August 15, 1922 [SBMP]: “Ships That Sail the Seas May Carry Rum. En route to Santa Cruz Island Capt. Bob Ord came upon a craft in the channel Thursday apparently engaged in rum running. When Captain Ord sighted the vessel members of its crew were signaling him frantically, evidently in belief that he had come out to take off part of their cargo, but before he came up to the vessel it got under way hastily and sped off toward San Pedro.”


July 26, 1924 [SBMP]: “Peveril Meigs, Jr., his 16-year-old son Stewart, and Walter Bishop reached Lady’s Harbor, Santa Cruz Island, yesterday afternoon to search for the bodies of Dr. Harold Bishop of Alhambra, and Milton Stewart of Santa Barbara, with Mrs. Walter E. Wilkinson victims of a sailboat accident Tuesday morning off Arch Rock. Dr. Bishop was the brother of Walter Bishop, one of the searching party. The party is provisioned for a stay of ten days or longer. It was transported to the island by Captain Bob Ord of the Roncador. Upon leaving Lady’s Harbor Captain Ord headed toward San Miguel Island for cargo. He will return for the searchers in five days, it was stated. Mr. Meigs stated, before his departure, he had small hopes of recovering the bodies until they are washed ashore. Walter E. Wilkinson, husband of one of the victims, was yesterday reported to be steadily recovering from the effects of his battle with the waves. Mr. Wilkinson was the only member of the sailboat party to excape with his life.”


August 30, 1924 [SBMP]: “Captain Bob Ord dropped the mudhook from the good ship Roncador yesterday afternoon, came ahore from a trip to San Nicolas Island, and immediately started campaigning to colonize this lonely islet. ‘It will be first necessary,’ Captain Ord said, ‘for my followers to attain a state of chronic unconsciousness for me to solicit funds with any degree of success. To attain this state will be a difficult task and would be impossible to explain, but I have seen one or two people accomplish it. I must give one word or warning, however: never let the brain come in contact with the monetry nerve—it would be fatal. In my dacity residents will not have to work more than 10 minutes a day—at extreme low tide. During this period they can get enough clams to last them 24 hours, if they are lucky. Otherwise they can fast, which will help to attain the perfect state of chronic unconsciousness.’”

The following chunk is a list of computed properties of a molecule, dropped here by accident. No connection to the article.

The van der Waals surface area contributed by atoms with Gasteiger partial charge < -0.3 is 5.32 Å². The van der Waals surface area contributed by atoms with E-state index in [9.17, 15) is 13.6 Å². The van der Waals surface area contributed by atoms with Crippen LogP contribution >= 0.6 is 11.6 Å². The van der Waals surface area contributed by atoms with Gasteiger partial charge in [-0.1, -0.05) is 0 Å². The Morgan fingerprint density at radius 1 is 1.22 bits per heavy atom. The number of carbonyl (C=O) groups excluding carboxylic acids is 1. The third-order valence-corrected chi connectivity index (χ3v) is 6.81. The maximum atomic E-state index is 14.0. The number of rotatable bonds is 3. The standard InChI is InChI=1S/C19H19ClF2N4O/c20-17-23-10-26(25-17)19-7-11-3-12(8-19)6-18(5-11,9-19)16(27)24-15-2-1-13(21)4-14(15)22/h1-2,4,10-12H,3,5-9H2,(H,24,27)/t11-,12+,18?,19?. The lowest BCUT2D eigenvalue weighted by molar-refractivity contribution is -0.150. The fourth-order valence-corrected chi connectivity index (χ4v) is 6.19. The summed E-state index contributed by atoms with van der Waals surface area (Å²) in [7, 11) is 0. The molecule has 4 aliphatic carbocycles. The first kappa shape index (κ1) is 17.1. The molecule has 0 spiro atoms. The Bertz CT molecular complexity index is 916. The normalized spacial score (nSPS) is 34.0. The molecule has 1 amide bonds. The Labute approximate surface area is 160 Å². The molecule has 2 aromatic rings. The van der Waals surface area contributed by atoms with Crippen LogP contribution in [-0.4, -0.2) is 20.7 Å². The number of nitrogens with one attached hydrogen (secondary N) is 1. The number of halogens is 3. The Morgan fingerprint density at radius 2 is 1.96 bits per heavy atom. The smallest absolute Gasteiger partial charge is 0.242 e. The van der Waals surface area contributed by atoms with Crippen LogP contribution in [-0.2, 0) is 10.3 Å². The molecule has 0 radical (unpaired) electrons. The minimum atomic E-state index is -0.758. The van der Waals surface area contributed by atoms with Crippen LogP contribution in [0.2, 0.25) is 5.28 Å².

September 17, 1924 [SBMP]: “The fishing boat Roncador, chartered by Captain Danny Pico on September 5 to take a party to San Miguel Island, was reported seven days overdue yesterday by the owner, Bob Ord. Captain Ord said yesterday that unless the boat returns to port today, he will organize a searching party and leave for San Miguel Island tomorrow morning. When the Roncador left for San Miguel Island with Captain Pico in charge, a woman and two children were taken on as passengers to the islands, Captain Ord said yesterday. Two other men, Johnson and Garcia, were taken on as crew by Captain Pico. Captain Ord said yesterday that he was not greatly worried at the failure of the boat to return to port. The worst that might happen to a veteran skipper like Pico would be to run out of fuel, he said. Another theory advanced by Captain Ord for the failure of the boat to return is that the weather around San Miguel Island may be so that the party has sought refuge in one of the coves or possibly has run down to Santa Cruz.”